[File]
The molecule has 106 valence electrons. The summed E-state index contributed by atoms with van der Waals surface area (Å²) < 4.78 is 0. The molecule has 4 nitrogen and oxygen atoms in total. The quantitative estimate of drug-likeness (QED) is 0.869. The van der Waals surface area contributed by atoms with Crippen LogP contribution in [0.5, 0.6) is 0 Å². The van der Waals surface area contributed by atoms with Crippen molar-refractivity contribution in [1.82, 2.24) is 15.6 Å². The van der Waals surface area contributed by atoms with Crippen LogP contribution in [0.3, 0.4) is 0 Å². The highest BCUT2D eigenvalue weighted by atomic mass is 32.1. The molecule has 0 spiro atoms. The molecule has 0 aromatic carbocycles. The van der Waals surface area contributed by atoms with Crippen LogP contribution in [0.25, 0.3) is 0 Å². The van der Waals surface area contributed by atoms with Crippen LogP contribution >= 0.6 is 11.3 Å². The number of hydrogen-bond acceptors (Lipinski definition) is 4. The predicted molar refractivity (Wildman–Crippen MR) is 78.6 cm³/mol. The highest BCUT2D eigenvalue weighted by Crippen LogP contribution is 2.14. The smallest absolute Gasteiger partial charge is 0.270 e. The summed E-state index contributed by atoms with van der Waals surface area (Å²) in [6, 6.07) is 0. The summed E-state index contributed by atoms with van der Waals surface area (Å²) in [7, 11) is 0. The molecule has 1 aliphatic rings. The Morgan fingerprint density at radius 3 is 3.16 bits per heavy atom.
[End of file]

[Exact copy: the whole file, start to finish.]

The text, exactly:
The molecule has 106 valence electrons. The summed E-state index contributed by atoms with van der Waals surface area (Å²) < 4.78 is 0. The molecule has 4 nitrogen and oxygen atoms in total. The quantitative estimate of drug-likeness (QED) is 0.869. The van der Waals surface area contributed by atoms with Crippen LogP contribution in [0.5, 0.6) is 0 Å². The van der Waals surface area contributed by atoms with Crippen molar-refractivity contribution in [1.82, 2.24) is 15.6 Å². The van der Waals surface area contributed by atoms with Crippen LogP contribution in [0.3, 0.4) is 0 Å². The highest BCUT2D eigenvalue weighted by atomic mass is 32.1. The molecule has 0 spiro atoms. The molecule has 0 aromatic carbocycles. The van der Waals surface area contributed by atoms with Crippen LogP contribution in [0.25, 0.3) is 0 Å². The van der Waals surface area contributed by atoms with Crippen LogP contribution >= 0.6 is 11.3 Å². The number of hydrogen-bond acceptors (Lipinski definition) is 4. The predicted molar refractivity (Wildman–Crippen MR) is 78.6 cm³/mol. The highest BCUT2D eigenvalue weighted by Crippen LogP contribution is 2.14. The smallest absolute Gasteiger partial charge is 0.270 e. The summed E-state index contributed by atoms with van der Waals surface area (Å²) in [6, 6.07) is 0. The summed E-state index contributed by atoms with van der Waals surface area (Å²) in [7, 11) is 0. The molecule has 1 aliphatic rings. The Morgan fingerprint density at radius 3 is 3.16 bits per heavy atom.